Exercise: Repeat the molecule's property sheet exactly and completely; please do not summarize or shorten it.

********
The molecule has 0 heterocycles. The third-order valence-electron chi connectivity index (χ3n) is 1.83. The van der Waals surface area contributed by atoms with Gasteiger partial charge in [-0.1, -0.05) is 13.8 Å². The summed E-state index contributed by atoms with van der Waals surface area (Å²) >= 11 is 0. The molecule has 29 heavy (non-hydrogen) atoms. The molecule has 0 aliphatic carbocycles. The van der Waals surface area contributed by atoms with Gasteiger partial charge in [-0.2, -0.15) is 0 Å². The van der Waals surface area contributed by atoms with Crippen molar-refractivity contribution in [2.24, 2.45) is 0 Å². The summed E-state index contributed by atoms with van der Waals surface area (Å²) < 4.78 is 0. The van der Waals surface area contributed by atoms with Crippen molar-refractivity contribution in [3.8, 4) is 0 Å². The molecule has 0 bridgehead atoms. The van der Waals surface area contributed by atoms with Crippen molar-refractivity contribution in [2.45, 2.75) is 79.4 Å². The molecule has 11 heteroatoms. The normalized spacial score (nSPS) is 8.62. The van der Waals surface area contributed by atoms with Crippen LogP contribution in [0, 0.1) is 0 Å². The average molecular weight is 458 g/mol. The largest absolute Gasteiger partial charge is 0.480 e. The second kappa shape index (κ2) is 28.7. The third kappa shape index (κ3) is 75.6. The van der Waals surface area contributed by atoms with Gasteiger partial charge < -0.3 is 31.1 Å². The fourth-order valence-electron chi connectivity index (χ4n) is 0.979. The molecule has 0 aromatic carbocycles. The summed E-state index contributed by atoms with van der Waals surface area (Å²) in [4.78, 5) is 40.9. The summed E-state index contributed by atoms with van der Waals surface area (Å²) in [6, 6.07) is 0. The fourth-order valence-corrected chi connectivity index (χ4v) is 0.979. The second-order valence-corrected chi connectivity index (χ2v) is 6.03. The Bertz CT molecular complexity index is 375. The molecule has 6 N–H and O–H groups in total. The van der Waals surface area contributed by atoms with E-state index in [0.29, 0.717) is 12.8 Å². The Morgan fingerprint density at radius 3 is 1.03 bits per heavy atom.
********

The molecule has 0 heterocycles. The third-order valence-electron chi connectivity index (χ3n) is 1.83. The van der Waals surface area contributed by atoms with Gasteiger partial charge in [-0.1, -0.05) is 13.8 Å². The summed E-state index contributed by atoms with van der Waals surface area (Å²) >= 11 is 0. The molecule has 29 heavy (non-hydrogen) atoms. The molecule has 0 aliphatic carbocycles. The van der Waals surface area contributed by atoms with Gasteiger partial charge in [-0.2, -0.15) is 0 Å². The van der Waals surface area contributed by atoms with Crippen molar-refractivity contribution in [2.24, 2.45) is 0 Å². The summed E-state index contributed by atoms with van der Waals surface area (Å²) < 4.78 is 0. The van der Waals surface area contributed by atoms with Crippen molar-refractivity contribution in [3.8, 4) is 0 Å². The molecule has 0 bridgehead atoms. The van der Waals surface area contributed by atoms with Crippen molar-refractivity contribution in [2.45, 2.75) is 79.4 Å². The molecule has 11 heteroatoms. The normalized spacial score (nSPS) is 8.62. The van der Waals surface area contributed by atoms with Crippen LogP contribution in [0, 0.1) is 0 Å². The average molecular weight is 458 g/mol. The largest absolute Gasteiger partial charge is 0.480 e. The second kappa shape index (κ2) is 28.7. The third kappa shape index (κ3) is 75.6. The van der Waals surface area contributed by atoms with Gasteiger partial charge < -0.3 is 31.1 Å². The fourth-order valence-electron chi connectivity index (χ4n) is 0.979. The molecule has 0 aromatic carbocycles. The summed E-state index contributed by atoms with van der Waals surface area (Å²) in [4.78, 5) is 40.9. The summed E-state index contributed by atoms with van der Waals surface area (Å²) in [6, 6.07) is 0. The fourth-order valence-corrected chi connectivity index (χ4v) is 0.979. The second-order valence-corrected chi connectivity index (χ2v) is 6.03. The Bertz CT molecular complexity index is 375. The molecule has 6 N–H and O–H groups in total. The van der Waals surface area contributed by atoms with E-state index in [0.29, 0.717) is 12.8 Å². The Morgan fingerprint density at radius 3 is 1.03 bits per heavy atom.